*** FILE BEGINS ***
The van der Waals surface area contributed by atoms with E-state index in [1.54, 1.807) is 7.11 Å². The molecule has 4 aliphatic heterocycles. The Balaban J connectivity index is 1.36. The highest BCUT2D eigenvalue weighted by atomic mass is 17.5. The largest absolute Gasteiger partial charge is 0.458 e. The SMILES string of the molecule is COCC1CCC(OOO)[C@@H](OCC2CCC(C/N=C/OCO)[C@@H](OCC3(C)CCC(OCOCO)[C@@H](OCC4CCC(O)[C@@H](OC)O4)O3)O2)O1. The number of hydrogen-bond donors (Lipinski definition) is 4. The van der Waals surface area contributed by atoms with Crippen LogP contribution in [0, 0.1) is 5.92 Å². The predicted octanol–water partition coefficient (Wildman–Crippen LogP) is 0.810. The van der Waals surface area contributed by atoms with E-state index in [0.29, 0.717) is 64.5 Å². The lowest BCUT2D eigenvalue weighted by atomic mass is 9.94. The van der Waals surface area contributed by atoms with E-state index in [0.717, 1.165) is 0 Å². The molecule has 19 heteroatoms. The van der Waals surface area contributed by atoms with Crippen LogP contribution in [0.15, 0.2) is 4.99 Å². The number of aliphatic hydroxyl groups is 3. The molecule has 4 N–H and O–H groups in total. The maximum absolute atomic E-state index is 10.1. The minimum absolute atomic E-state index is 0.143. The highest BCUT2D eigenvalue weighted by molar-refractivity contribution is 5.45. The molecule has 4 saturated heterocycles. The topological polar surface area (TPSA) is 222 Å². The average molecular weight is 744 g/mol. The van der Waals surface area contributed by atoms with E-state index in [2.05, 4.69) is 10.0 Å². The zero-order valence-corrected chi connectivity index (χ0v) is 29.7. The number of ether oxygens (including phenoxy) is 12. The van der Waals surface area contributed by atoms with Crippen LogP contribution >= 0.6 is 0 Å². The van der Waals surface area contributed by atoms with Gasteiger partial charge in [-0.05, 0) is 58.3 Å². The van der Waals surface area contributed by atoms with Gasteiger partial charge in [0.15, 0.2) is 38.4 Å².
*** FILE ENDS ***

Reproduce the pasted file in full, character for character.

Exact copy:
The van der Waals surface area contributed by atoms with E-state index in [1.54, 1.807) is 7.11 Å². The molecule has 4 aliphatic heterocycles. The Balaban J connectivity index is 1.36. The highest BCUT2D eigenvalue weighted by atomic mass is 17.5. The largest absolute Gasteiger partial charge is 0.458 e. The SMILES string of the molecule is COCC1CCC(OOO)[C@@H](OCC2CCC(C/N=C/OCO)[C@@H](OCC3(C)CCC(OCOCO)[C@@H](OCC4CCC(O)[C@@H](OC)O4)O3)O2)O1. The number of hydrogen-bond donors (Lipinski definition) is 4. The van der Waals surface area contributed by atoms with Crippen LogP contribution in [0, 0.1) is 5.92 Å². The predicted octanol–water partition coefficient (Wildman–Crippen LogP) is 0.810. The van der Waals surface area contributed by atoms with E-state index in [0.29, 0.717) is 64.5 Å². The lowest BCUT2D eigenvalue weighted by atomic mass is 9.94. The van der Waals surface area contributed by atoms with E-state index in [0.717, 1.165) is 0 Å². The molecule has 19 heteroatoms. The van der Waals surface area contributed by atoms with Crippen LogP contribution in [0.15, 0.2) is 4.99 Å². The number of aliphatic hydroxyl groups is 3. The molecule has 4 N–H and O–H groups in total. The maximum absolute atomic E-state index is 10.1. The minimum absolute atomic E-state index is 0.143. The highest BCUT2D eigenvalue weighted by molar-refractivity contribution is 5.45. The molecule has 4 saturated heterocycles. The topological polar surface area (TPSA) is 222 Å². The average molecular weight is 744 g/mol. The van der Waals surface area contributed by atoms with E-state index in [2.05, 4.69) is 10.0 Å². The zero-order valence-corrected chi connectivity index (χ0v) is 29.7. The number of ether oxygens (including phenoxy) is 12. The van der Waals surface area contributed by atoms with Crippen LogP contribution >= 0.6 is 0 Å². The van der Waals surface area contributed by atoms with Gasteiger partial charge in [-0.05, 0) is 58.3 Å². The van der Waals surface area contributed by atoms with Gasteiger partial charge in [0.15, 0.2) is 38.4 Å².